The amount of consultant assistance that consumers needed varied considerably. The experience of Personal Preference is that even consumers who need a substantial amount of consultant assistance can learn in time to fulfill successfully the responsibilities of an employer, provided they can identify a worker to hire.
Recruiting was critical for those consumers who did not have family or friends whom they wished to hire as workers. The receipt of cash was inevitably delayed for consumers who had difficulty recruiting a worker. Program staff reported that consumers who could not recruit a worker tended to drop out of the cash program.
Personal Preference developed written materials to train consultants about recruiting, and the consultants shared materials with consumers. However, some consumers, particularly those without family or friends available to be workers, required more help with recruiting. Moreover, consultants were uncertain about how much assistance they were to provide consumers with recruiting, which suggests that both consultants and consumers would benefit from more consultant training on recruiting. In addition, New Jersey is developing a worker registry (outside Personal Preference) to help such consumers. Finally, experience in New Jersey indicates that consumers who have difficulty recruiting workers might use agency services, at least until a worker can be identified, and that less costly agency services may be available. For example, one agency was willing to negotiate a special rate for a Personal Preference consumer.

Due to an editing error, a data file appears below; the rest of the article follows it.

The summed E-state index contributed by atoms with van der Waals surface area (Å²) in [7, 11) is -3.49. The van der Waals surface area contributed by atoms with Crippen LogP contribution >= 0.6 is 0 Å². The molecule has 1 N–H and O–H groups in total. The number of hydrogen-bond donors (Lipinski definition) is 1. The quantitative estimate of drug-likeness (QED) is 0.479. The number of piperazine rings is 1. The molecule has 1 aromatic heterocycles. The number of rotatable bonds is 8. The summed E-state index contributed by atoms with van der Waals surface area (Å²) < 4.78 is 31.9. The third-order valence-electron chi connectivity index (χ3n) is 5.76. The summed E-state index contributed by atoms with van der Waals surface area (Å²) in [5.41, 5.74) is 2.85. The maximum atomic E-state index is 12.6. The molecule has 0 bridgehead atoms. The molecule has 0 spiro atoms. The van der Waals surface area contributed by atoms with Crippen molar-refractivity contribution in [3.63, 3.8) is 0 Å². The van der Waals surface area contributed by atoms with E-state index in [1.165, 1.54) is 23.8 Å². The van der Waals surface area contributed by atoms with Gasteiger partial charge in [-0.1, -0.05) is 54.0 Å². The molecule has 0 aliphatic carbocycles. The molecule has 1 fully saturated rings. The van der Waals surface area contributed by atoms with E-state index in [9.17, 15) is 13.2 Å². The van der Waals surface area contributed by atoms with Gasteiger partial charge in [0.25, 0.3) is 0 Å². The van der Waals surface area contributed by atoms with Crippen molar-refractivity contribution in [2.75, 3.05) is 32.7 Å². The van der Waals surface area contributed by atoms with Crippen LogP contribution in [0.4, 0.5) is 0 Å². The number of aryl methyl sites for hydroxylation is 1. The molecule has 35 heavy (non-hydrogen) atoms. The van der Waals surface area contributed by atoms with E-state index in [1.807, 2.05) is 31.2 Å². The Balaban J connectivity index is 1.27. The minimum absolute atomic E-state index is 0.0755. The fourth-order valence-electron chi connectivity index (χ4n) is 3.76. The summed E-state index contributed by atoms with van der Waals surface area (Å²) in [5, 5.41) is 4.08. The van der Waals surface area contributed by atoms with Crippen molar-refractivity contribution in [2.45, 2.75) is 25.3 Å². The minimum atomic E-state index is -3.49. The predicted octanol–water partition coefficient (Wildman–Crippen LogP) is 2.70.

Nearly all consumers submitted timesheets on schedule. Consultants trained consumers on how to fill out timesheets, and the fiscal agent reminded consumers to submit them on time.
e. Preventing Abuse of the Cash Allowance and Exploitation of Consumers